Islam, it’s also our history!

Categories: Exhibition / Museums and art centers
Date: 15/09/2017 to 21/01/2018
Time: 9 h 30 - 18 h 00
Location: Vanderborght Batiment
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Discover a civilisation exhibition from September 15th. 2017 until January 21th. 2018 in Vanderborght building (Brussels)

In the European imagination, both Muslim and non-Muslim, there is a stubbornly rooted idea that the Muslim presence on European soil is a late import, dating from the waves of immigration of the second half of the twentieth century. This results in another preconceived notion: that these two civilisations, Europe and Islam, are fundamentally foreign to one another, and condemned by the vicissitudes of history to coexist uneasily with one another.

The exhibition Islam, its also our History shows that this is completely wrong. Far from being a recent presence, Islam has never been absent from Europe and European civilisation since it first burst onto the stage of history.

The Muslims arrived in the Western part of the Mediterranean in the eighth century with the conquest of the Iberian Peninsula, where they remained for seven centuries. By the time that the fall of Granada in 1492 brought an end to the Muslim presence in the West of the continent, the Turks had already been well established for over a century in the East, in the Balkans, which they incorporated into a vast empire. Just as there is a North African Islam, a Turkish Islam, an African Islam, an Indo-Pakistani Islam, an Arabic Islam and an Indonesian Islam, so too there was – and still is today – a specifically European Islam.

So can we talk of two civilisations that are foreign to one another? No, Europe and Islam are two civilisations which have sometimes been in conflict with one another, to be sure, but which come from a common spiritual and intellectual core, tracing the same scriptural origins and claiming the same philosophical heritage. The twelve-century story of their involvement with one another has been violent at times, peaceful at other times, but always rich in mutual influences. Without their encounter, neither Europe nor Islam would be what they are today.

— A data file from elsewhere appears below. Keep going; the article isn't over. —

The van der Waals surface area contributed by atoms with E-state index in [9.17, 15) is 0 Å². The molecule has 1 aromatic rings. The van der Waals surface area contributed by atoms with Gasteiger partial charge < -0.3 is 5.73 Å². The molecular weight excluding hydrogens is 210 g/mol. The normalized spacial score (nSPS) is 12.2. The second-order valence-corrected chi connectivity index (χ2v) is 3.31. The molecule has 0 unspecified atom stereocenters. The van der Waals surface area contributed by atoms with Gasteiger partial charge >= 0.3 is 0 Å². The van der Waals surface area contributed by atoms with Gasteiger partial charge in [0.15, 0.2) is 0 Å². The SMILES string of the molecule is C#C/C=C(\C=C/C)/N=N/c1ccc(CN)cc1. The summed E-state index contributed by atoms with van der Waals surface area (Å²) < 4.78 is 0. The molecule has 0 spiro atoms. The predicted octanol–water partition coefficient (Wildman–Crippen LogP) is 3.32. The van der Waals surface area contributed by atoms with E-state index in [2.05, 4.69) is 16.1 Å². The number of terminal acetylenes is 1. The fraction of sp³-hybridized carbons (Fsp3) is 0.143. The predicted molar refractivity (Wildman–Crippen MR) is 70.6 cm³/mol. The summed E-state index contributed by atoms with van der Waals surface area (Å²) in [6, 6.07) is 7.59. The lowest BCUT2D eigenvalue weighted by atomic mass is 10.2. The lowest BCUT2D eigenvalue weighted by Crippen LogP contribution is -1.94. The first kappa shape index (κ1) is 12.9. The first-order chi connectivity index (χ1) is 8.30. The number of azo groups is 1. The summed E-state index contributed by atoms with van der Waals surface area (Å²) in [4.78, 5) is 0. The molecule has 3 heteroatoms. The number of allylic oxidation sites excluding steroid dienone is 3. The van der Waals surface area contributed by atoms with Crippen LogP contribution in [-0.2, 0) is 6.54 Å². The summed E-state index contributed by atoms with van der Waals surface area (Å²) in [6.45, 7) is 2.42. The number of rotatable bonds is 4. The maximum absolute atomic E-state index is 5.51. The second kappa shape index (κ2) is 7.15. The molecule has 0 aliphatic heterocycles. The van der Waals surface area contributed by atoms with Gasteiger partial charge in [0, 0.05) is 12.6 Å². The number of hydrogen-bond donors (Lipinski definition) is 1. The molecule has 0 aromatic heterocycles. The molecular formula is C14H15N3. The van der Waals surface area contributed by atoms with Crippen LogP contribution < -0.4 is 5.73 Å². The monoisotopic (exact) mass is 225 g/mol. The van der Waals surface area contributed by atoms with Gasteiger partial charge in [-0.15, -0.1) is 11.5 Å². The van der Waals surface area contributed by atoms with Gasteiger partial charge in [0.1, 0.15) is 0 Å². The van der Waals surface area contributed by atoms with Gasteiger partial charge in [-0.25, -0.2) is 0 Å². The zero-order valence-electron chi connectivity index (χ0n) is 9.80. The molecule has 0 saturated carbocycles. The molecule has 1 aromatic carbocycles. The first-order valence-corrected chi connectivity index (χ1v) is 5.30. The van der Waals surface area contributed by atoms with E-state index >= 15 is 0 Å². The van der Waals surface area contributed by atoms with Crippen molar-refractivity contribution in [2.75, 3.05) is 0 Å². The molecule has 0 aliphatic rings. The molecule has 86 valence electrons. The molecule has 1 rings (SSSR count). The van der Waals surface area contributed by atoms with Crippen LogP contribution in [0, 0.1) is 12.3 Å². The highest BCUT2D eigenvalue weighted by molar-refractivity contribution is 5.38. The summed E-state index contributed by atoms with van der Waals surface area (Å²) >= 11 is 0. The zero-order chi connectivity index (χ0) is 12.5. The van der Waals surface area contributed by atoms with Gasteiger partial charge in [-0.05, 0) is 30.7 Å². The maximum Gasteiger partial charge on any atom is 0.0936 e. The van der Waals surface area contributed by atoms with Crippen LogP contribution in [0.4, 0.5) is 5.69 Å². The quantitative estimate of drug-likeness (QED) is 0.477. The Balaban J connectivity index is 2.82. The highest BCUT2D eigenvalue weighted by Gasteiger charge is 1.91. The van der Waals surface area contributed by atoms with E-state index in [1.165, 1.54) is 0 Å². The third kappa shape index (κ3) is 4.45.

Amid the flow and ebb of territorial advances and retreats over the centuries, this exhibition revisits this history, which, for better or for worse, is our common heritage and in which we all play a part.

Islam, it’s also our History! is a civilisation exhibition.

Though relatively rare in Europe, where large collections and a strong and venerable tradition have always favoured art exhibitions, the civilisation exhibition is nonetheless a powerful cultural tool. It has the advantage of drawing in tens of thousands of visitors. It is a spectacle that can unfold over a fairly long period, appeal to the intelligence and sensitivity of a large audience, and, by operating on all levels of communication, simultaneously address all social classes, all ages and all levels of education. It alone has the potential to be of interest to university professors, college students, business people and mothers alike. As such, the civilisation exhibition creates social ties and imparts meaning to them through culture.

A well-designed civilisation exhibition breaks down barriers between different fields of cultural activity and in so doing broadens the horizons of those who habitually consume them. It throws light on contemporary political questions through history, science, art, or even, as we have uniquely experienced, through theatre. It integrates different kinds of knowledge contributed by different disciplines, blending them into a harmonious whole. While such a dialogue may not generate scientific knowledge – an exhibition will never replace a book or a scientific article – it is a powerful producer of understanding and curiosity.

In a world disoriented by the globalisation of commerce and the explosion of communication technologies, the civilisation exhibition conveys a humanist message. It restores humans to their rightful place at the heart of human concerns.

Finally, the kind of civilisation exhibition we have in mind must necessarily have a European dimension, for two reasons: because the chosen themes are never confined to the particularity of one nation, and because this will be a travelling exhibition.

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